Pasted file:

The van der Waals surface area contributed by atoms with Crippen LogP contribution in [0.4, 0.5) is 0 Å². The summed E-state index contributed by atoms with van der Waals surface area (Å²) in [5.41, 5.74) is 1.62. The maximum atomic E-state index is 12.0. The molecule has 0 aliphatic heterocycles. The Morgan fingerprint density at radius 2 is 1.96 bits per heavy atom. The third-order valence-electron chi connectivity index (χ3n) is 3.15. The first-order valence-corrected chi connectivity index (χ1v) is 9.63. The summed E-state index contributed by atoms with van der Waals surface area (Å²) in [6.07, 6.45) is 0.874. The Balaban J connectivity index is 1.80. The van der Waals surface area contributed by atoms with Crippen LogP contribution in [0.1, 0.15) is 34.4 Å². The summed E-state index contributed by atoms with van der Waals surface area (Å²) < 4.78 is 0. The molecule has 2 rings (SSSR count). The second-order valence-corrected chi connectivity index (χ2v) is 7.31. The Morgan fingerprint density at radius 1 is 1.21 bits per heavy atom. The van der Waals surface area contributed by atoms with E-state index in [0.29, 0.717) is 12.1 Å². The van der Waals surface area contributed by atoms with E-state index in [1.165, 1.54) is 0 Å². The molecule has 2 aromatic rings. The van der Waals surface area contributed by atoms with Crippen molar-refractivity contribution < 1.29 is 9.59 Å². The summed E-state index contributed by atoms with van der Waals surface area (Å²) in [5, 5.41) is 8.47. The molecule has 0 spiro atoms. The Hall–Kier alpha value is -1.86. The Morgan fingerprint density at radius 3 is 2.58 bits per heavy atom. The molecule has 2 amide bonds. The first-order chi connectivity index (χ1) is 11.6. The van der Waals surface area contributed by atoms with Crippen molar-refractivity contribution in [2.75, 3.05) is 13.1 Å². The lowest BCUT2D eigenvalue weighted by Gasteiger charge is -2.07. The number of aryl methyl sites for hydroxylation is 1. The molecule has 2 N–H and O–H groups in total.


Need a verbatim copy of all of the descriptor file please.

The van der Waals surface area contributed by atoms with Crippen LogP contribution in [0.4, 0.5) is 0 Å². The summed E-state index contributed by atoms with van der Waals surface area (Å²) in [5.41, 5.74) is 1.62. The maximum atomic E-state index is 12.0. The molecule has 0 aliphatic heterocycles. The Morgan fingerprint density at radius 2 is 1.96 bits per heavy atom. The third-order valence-electron chi connectivity index (χ3n) is 3.15. The first-order valence-corrected chi connectivity index (χ1v) is 9.63. The summed E-state index contributed by atoms with van der Waals surface area (Å²) in [6.07, 6.45) is 0.874. The Balaban J connectivity index is 1.80. The van der Waals surface area contributed by atoms with Crippen LogP contribution in [0.1, 0.15) is 34.4 Å². The summed E-state index contributed by atoms with van der Waals surface area (Å²) < 4.78 is 0. The molecule has 2 rings (SSSR count). The second-order valence-corrected chi connectivity index (χ2v) is 7.31. The Morgan fingerprint density at radius 1 is 1.21 bits per heavy atom. The van der Waals surface area contributed by atoms with E-state index in [0.29, 0.717) is 12.1 Å². The van der Waals surface area contributed by atoms with E-state index in [1.165, 1.54) is 0 Å². The molecule has 2 aromatic rings. The van der Waals surface area contributed by atoms with Crippen molar-refractivity contribution < 1.29 is 9.59 Å². The summed E-state index contributed by atoms with van der Waals surface area (Å²) in [5, 5.41) is 8.47. The molecule has 0 spiro atoms. The Hall–Kier alpha value is -1.86. The Morgan fingerprint density at radius 3 is 2.58 bits per heavy atom. The molecule has 2 amide bonds. The first-order chi connectivity index (χ1) is 11.6. The van der Waals surface area contributed by atoms with Crippen molar-refractivity contribution in [2.75, 3.05) is 13.1 Å². The lowest BCUT2D eigenvalue weighted by Gasteiger charge is -2.07. The number of aryl methyl sites for hydroxylation is 1. The molecule has 2 N–H and O–H groups in total.